7. With it been a world first, is failure something you’ve considered?

I have been told that I can be rather stubborn, I don’t give up easily. The thing about an expedition of this nature is that there are so many external elements that could play a role in the success or failure of the expedition. Elements such as shifting ice, rough waves, being hit by a car, visa’s, consistent campaigning, extreme weather conditions, health these are a few factors that could get in the way of the project. My strategy is to complete one kilometer at a time and be as safe as possible.

8. The expedition could take up to eight years, that means you will be 38 when you finish. I know I am getting ahead of myself here but have you considered how will you adjust to normal life after that?

If I complete this project I would have achieved a lifelong dream. Ill cross that bridge when the time comes. Adjusting I’m sure would not be easy and might take a while.

Follow every step of Wilkie-Page’s expedition on his website, Facebook or Twitter page.

Courtesy of Expedition 720°
Courtesy of Expedition 720°

Interview with Derek Cullen – Cycling solo across Africa

Tired of the monotony of everyday life, 32 year old Irishman Derek Cullen mounted an old bike and began an epic unsupported cycle across Africa. It is a story with the potential to inspire the ordinary person, to break down the very shackles that we confine ourselves to.  I, myself really wanted to interview him, as I am well short of a few Irish adventurers to look up to. And he is every bit the stereotype (the good one) :  the pale skin, the ginger beard, the easy warm character, the sense of humour and of course he is much more modest than he needs to be. This interview, I hope, will make you smile, as it did to me,  and maybe plant a tiny thought into your mind; if he can do it, then why can I not do it too?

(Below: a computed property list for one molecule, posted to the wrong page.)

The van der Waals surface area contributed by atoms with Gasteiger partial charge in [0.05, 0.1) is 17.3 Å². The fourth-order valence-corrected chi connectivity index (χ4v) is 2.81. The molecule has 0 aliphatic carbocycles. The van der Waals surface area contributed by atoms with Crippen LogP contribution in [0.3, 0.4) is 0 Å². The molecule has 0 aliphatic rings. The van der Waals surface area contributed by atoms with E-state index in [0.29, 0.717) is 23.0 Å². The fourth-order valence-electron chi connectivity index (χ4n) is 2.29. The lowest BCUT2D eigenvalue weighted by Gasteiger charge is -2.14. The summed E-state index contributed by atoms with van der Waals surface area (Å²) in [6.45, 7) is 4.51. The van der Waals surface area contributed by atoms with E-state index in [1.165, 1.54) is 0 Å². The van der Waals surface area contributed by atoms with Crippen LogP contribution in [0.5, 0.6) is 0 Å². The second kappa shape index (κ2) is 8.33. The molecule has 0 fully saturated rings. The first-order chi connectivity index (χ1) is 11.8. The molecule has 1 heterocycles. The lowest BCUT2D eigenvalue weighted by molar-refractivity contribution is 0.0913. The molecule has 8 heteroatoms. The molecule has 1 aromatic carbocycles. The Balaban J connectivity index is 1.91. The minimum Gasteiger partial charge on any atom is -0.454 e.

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1.What is your current location?

Arusha, Tanzania – exactly half way between the start point Cape Town & Cairo.

2.What type of bike are you ridding?

Trek820 – it’s nothing fancy, 13 years old, has 23 gears and god knows how many previous owners.

3.What have you packed in your panniers?

Clothes, cooking gear, sleeping bag, tent, cameras, water – anything you’d need to survive a wilderness area.

4.What books have you brought with you to entertain you in the evenings?

Arabian Sands, Adrift, Into the Wild, Into Thin Air – are you seeing the trend? Mostly adventure stories about ridiculously lonesome journeys!

5.How are you navigating?

Map and compass, to be honest it would be harder to go the wrong way – there’s not many roads down here. I’ve got the distance wrong several times but who cares, I just pitch the tent behind a bush and carry on the next morning.

6.What distance are you covering each day?

Usually between 60 – 100km. The most covered in a day was 160km, the least 20km (exhausted). I travel very slowly even against bicycle standards, I like to spend more time anywhere that’s cool.

7.What does your diet consist of on the road?

On the bike – bananas, chocolate, biscuits, water, water, water. Off the bike – two minute noodles, beans, rice, heaps of local food (god knows what some of the meat really is). You eat like a horse doing this and literally give up being fussy.

8.What was your cycling experience like before you embarked on this massive trip?

Believe it or not – none. I was never a fan of cycling as strange as that may sound – it’s just the mode in which I seek adventure! My brother likes to tell people about how I struggled to cycle to his house last year in Ireland, I barely made it home – it was a 10km ride.